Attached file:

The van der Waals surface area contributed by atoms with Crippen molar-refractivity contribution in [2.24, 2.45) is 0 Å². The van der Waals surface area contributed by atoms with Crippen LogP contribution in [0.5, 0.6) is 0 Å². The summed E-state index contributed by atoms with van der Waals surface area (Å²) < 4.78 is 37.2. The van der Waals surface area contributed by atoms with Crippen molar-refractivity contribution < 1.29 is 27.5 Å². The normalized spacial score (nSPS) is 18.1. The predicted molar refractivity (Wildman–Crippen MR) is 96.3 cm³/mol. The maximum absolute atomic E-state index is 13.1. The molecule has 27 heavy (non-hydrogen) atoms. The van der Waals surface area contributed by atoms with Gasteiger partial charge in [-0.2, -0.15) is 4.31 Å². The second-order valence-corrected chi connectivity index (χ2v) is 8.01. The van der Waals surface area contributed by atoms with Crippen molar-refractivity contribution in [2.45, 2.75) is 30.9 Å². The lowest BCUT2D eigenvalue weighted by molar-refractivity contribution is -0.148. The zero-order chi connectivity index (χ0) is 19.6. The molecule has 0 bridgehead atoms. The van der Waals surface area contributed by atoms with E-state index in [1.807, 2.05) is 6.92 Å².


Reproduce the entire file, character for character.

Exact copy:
The van der Waals surface area contributed by atoms with Crippen molar-refractivity contribution in [2.24, 2.45) is 0 Å². The van der Waals surface area contributed by atoms with Crippen LogP contribution in [0.5, 0.6) is 0 Å². The summed E-state index contributed by atoms with van der Waals surface area (Å²) < 4.78 is 37.2. The van der Waals surface area contributed by atoms with Crippen molar-refractivity contribution < 1.29 is 27.5 Å². The normalized spacial score (nSPS) is 18.1. The predicted molar refractivity (Wildman–Crippen MR) is 96.3 cm³/mol. The maximum absolute atomic E-state index is 13.1. The molecule has 27 heavy (non-hydrogen) atoms. The van der Waals surface area contributed by atoms with Gasteiger partial charge in [-0.2, -0.15) is 4.31 Å². The second-order valence-corrected chi connectivity index (χ2v) is 8.01. The van der Waals surface area contributed by atoms with Crippen molar-refractivity contribution in [2.45, 2.75) is 30.9 Å². The lowest BCUT2D eigenvalue weighted by molar-refractivity contribution is -0.148. The zero-order chi connectivity index (χ0) is 19.6. The molecule has 0 bridgehead atoms. The van der Waals surface area contributed by atoms with E-state index in [1.807, 2.05) is 6.92 Å².